Trials and Tribulations of a Blackpool Supporter
by Brian Sherrington

I was a plastic Everton fan as a lad.  Absolutely no reason for it except I liked Alan Ball's white boots I suppose.  Then, aged 11, after watching my Dad, Joe Sherrington play every Saturday afternoon for the legendary Lansil FC (who seemed to win every trophy they played for), my Dad told me in Oct 1970 that he was taking me to Dalton Square, Lancaster, at 6am on Saturday morning to get on a coach to London with a bunch of strangers to watch Blackpool at West Ham.  "Oh, by the way," says Dad nonchalantly, "I'm not going as we have a game that afternoon".

One of Brian’s heroes, Alan Ball, being greeted by Everton manager,
Harry Catterick, following his transfer on August 17th 1966

Alan had played in the 1966 World Cup Final as England beat Germany when he was still at Blackpool

and possibly his terrific displays for England inspired Everton to seek his signature

So, there I was, in my shorts in the dark, waiting for the coach to arrive, bang on time.  Door opened and I was bundled in.  Reg Bibby, who Dad worked with at Lansil, was the Lancaster and Carnforth supporter's coach organiser introduced himself to me.  He then took me to the back of the coach to meet 'the lads', a group of young men (but were probably late teens) who would look after me.  I don't remember much of the journey either way, but I distinctly remember going in to the ground and the amazing atmosphere and buzz around the place.  I didn't see much of the game, being a diminutive 11-year-old, but Blackpool lost 2-1.  There weren't many Blackpool fans in around us because, in those days, you didn't show yourself at away matches unless there was a lot of you, for obvious reasons.  The result was unimportant for an 'Everton' fan, but the experience was something that will stay with me forever.

The coach dropped me off in Carnforth at midnight.  Mum had arranged for me to stay at my cousin's house as it was a short walk from the coach stop rather than the very long walk from Dalton Square to home on Ryelands.  I remember being exhausted, but full of excitement at what I'd done that day and the way I felt being part of a group of amazingly partisan individuals that called themselves 'Pool fans'.  I was hooked and couldn't wait to go to more games - I had been well and truly converted.  Mum and Dad arranged for me to go to loads of games after that and I loved it.  I didn't even feel any kind of sadness or disappointment that season when it ended in relegation.  The next season couldn't come soon enough - and I never went to see Lansil again!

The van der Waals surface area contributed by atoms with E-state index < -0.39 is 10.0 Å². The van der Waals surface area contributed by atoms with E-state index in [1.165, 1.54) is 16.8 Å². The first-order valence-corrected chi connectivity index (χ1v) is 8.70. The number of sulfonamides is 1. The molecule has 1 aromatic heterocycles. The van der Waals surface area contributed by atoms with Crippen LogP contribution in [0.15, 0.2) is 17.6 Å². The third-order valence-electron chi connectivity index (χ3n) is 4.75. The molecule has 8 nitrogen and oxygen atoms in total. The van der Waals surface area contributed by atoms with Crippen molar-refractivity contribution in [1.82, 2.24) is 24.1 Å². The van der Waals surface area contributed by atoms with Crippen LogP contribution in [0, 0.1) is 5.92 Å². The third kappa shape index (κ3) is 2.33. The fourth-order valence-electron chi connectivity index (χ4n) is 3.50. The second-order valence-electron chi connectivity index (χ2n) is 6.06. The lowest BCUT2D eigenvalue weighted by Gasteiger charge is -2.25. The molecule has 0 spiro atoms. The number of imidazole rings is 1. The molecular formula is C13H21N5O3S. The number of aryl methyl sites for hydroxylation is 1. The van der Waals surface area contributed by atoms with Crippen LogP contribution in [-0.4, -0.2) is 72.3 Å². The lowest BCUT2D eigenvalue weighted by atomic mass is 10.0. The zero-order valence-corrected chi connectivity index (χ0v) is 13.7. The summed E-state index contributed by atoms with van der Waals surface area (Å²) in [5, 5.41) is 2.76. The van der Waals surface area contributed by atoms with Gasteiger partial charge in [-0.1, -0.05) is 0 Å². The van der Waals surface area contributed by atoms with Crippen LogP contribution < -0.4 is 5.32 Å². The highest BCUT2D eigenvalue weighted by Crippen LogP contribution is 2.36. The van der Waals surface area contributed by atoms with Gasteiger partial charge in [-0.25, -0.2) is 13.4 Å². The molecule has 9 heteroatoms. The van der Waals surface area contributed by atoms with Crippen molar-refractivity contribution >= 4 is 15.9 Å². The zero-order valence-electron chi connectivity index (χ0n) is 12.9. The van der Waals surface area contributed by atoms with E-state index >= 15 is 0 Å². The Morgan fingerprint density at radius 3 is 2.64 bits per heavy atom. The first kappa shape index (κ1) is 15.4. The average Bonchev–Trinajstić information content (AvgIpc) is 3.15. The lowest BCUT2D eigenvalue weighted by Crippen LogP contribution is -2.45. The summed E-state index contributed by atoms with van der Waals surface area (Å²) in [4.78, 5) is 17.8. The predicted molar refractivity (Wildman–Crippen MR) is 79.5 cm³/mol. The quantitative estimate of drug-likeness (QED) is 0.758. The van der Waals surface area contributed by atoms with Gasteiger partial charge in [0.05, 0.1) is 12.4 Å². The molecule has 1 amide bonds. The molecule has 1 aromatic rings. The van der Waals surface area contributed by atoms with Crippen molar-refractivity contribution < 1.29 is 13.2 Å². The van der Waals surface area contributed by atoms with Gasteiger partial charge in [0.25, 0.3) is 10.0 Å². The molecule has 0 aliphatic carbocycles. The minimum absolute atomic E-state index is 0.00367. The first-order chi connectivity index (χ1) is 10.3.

For 5 years I went to almost every home game and as many away games as I could get to.  I fell in love with Blackpool FC and they have been my passion ever since.  I joined the Army in Oct 1975 but continued to support my first love whenever I could, that normally meant when I came home on leave for home games and as many away games in the south of the country as I could get to.  Service abroad really got in the way, but I still managed to get to see the Tangerines from time to time.  I'll never forget the LDV Trophy final against Southend at the Millennium stadium when I flew back to Stanstead from Germany and hired an E Class Mercedes to drive to Wales.  It was so worth it to see Cardiff turn Tangerine - and we won 2-0.

However, nothing will eclipse that wonderful day in 2010 when we won the play-off final to be promoted to the Premier League.  When the final whistle blew, I confess to having wet eyes.................all those years in the doldrums of the 3rd and 4th division forgotten, this is it, back where we belong.

After my exile of 38 years serving Her Majesty, I couldn't wait to move back north and get my long-sought season ticket in 2013.  I didn't care that we had been relegated to the Championship, it was fantastic to get to home games on a regular basis again.  Of course things had changed.  The ground was something to be proud of, not embarrassed about.  The fan base was good (regular crowds of 14,000+) and decent football to watch.  Another shot at the play-off final where the best team lost.  Then something happened to Karl Oyston.  I don't know what it is, what caused it or what can be done about it, but he clearly doesn't love the club like his father did and definitely not as much as I do.  Having waited 38 years to get my hands on a season ticket for 3 years, it breaks my heart this year to not have one.  But if that's what it takes to protest with everyone else to try to improve things at the best club in the world, then that's what I have to do.

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